Presenter Q&A with Tom Tasche: dedicated optimist and generalist expert
// By Jacqueline Brennan
Tom Tasche, co-presenter of the Upswell workshop, “Oh Behave! The Science of Behavior Change,” has a keen interest in global health and civic engagement. Find out more about this eternal optimist who has some pretty avant-garde opinions, including a big change he’d make in our voting process.
Q: If you had a time machine, would you go back in time or into the future, and why?
TT: As a dedicated optimist, I would definitely pick going into the future. I have to believe that the world of the future is going to be better than the world we’re in today. And so, given that, the obvious answer is — the future.
Q: If you were president, what’s the first change you would make?
TT: You’re talking to a guy who works a lot on voter turnout. So, if I were president – wait, you know what? While we’re in the land of thought experiments, the first thing I’m going to do is change president to czar for a day! So, if I were the czar of the United States for a day, the first change I would make would be to make voting mandatory – sort of à la Australia. I think one of the main reasons we’ve failed to shift the needle on a lot of persistent social challenges in the United States is that our government is not responsive to an electorate that is representative of the country at large. And so if we could make sure everyone was out there holding them accountable on election day – supported by a reformed electoral system that ensures access for all Americans – we’d go a long way toward lighting a fire under our representatives around a lot of the more longstanding problems we face.
Q: What are you an expert on, and is it because of training, lived experience, or both?
TT: At the risk of contradicting myself, I’d say I’m an expert at being a generalist. ideas42’s calling card is behavioral science, so I suppose I could give a boring answer and say my expertise is in behavioral economics or theories of judgment and decision-making. But, because there are few problems purely about judgement and decision-making – they’re all enmeshed in particular issue areas – our work requires us to maintain a high degree of mental agility, an ability to throw yourself at many different problems and think laterally across many different issue areas. And I think that in itself is a kind of expertise – the ability, say, to make connections between the work I’m doing in Senegal on access to essential health services, and then the work I’m doing in Boston to help people turn out on election day.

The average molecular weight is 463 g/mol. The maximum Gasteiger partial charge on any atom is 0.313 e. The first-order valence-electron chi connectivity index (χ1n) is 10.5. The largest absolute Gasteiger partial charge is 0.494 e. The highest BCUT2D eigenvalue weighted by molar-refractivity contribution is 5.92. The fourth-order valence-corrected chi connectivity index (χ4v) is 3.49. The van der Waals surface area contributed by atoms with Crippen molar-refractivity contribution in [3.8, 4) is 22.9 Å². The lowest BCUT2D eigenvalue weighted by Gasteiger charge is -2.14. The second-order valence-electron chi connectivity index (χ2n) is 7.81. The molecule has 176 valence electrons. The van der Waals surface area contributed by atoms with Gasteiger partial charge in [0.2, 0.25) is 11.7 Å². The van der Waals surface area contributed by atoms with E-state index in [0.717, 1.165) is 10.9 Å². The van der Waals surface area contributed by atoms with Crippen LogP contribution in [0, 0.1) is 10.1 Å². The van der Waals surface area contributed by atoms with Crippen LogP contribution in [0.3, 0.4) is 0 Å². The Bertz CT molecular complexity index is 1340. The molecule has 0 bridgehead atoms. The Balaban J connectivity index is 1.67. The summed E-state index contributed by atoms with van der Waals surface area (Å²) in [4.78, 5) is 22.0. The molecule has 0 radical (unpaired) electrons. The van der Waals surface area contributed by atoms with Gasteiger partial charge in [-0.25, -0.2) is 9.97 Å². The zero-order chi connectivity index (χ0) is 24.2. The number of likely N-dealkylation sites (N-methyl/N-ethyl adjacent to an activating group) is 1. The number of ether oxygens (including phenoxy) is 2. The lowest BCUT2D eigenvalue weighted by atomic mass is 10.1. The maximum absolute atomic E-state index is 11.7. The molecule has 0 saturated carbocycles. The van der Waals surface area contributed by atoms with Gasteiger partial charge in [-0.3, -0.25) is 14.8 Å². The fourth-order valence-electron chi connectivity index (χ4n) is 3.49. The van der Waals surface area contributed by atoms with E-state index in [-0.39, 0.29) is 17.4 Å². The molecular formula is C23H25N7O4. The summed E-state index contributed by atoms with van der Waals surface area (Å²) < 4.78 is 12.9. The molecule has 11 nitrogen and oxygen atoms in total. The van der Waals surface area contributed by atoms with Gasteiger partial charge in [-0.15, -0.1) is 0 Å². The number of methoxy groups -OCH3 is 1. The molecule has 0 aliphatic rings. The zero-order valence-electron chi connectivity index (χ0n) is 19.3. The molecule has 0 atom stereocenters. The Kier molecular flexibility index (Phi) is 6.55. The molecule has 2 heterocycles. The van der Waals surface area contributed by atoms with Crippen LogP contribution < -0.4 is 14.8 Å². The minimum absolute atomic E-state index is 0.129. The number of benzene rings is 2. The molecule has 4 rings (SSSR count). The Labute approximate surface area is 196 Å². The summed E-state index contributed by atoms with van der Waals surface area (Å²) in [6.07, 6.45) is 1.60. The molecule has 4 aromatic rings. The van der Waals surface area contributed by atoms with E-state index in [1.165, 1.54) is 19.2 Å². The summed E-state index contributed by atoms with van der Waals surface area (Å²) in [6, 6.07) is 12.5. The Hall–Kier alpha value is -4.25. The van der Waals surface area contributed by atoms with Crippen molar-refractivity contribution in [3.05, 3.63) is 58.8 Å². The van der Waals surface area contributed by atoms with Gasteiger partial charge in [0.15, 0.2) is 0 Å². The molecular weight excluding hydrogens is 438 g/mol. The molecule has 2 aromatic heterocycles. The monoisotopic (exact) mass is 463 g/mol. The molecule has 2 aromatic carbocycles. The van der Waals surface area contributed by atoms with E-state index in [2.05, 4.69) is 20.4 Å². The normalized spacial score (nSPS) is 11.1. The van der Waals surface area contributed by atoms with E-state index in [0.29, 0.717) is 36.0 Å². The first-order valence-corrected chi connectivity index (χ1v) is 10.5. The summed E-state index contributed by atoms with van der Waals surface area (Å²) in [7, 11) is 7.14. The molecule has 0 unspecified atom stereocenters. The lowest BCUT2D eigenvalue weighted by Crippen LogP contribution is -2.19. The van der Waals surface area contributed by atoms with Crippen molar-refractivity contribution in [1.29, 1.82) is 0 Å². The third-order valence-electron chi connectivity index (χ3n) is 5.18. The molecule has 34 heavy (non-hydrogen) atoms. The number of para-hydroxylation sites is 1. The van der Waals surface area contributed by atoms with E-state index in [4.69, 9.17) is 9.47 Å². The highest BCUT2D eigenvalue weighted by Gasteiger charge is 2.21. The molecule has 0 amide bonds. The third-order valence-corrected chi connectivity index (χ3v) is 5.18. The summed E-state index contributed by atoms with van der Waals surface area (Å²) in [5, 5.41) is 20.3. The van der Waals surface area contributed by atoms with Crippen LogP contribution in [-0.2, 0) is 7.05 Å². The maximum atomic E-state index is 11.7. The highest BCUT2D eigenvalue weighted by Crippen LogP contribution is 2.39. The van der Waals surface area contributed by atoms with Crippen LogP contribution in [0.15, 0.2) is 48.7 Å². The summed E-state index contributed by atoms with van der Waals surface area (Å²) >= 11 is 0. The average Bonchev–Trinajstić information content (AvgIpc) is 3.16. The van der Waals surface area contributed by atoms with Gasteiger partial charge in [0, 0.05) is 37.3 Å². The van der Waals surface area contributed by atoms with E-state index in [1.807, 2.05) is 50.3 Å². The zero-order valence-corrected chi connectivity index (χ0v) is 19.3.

Q: What’s more important – doing the right thing, or doing things right?
TT: I’m going to have my cake and eat it, too. I believe firmly that if you do things the right way, in the long run and on average, you’ll wind up achieving the right outcome. That’s not to say that every time you do things the right way you’re going to hit the mark. There’s actually a well-documented phenomenon in behavioral science called “outcome bias” that speaks to just this question.
A quick example – say there’s a doctor who makes a bunch of decisions in the operating room. At the end of the day, you don’t actually know what happened to their patient, but you’re asked to evaluate the quality of their decision-making. Let’s say they are counseling someone on getting a risky procedure. So they go through a measured discussion of the costs and benefits with the family and ultimately go forward with the operation, during which they adheres strictly to established medical best practice. You might look at that process and say they did things “the right way.” Now let’s imagine I present the same scenario to you, but I also tell you the patient died during the operation. Do you think your evaluation of the doctor’s conduct would change?
Lab studies have shown that if that operation is successful, people will be much more likely to say they did things right. Whereas if it’s unsuccessful, they’ll say they made the wrong decision. We have a tendency to let the outcomes of decisions or processes color how we evaluate the quality of the process itself – like assuming someone who wins at a slot machine twice in a row has a “hot hand.” I believe we need to de-bias ourselves from letting outcomes, which are often determined in large part by chance or things outside of our control, influence our appraisal of the quality of the processes that brought them about. So I say the process is more important, and that doing things the right way is the best way, in the long run, to reach the best outcomes.
Q: What one thing would you change about the sector right now if you could?
TT: I would change the way philanthropy and fundraising work. I think there’s an inherent problem in the way we try to fund social impact work in that we expect people to show up with a solution in mind, and then we want to put our money behind that solution. I actually think what we need to be investing in more is innovation generation. We need to find people, talented teams, with promising ideas about what they think is driving problems, and what they think are promising levers to create social impact, but then give them significant leeway so that they can actually go out and create the next “killer app.” So it requires a lot more active thought partnership among foundations and philanthropists, the research community, and the actual implementers themselves. I think creating funding arrangements that build in the flexibility to be a little more solutions-agnostic at the outset is the best way to invest in truly game-changing innovation down the road.
Oh Behave! The Science of Behavior Change is happening Thursday, November 14 from 9:30 – 11:30am.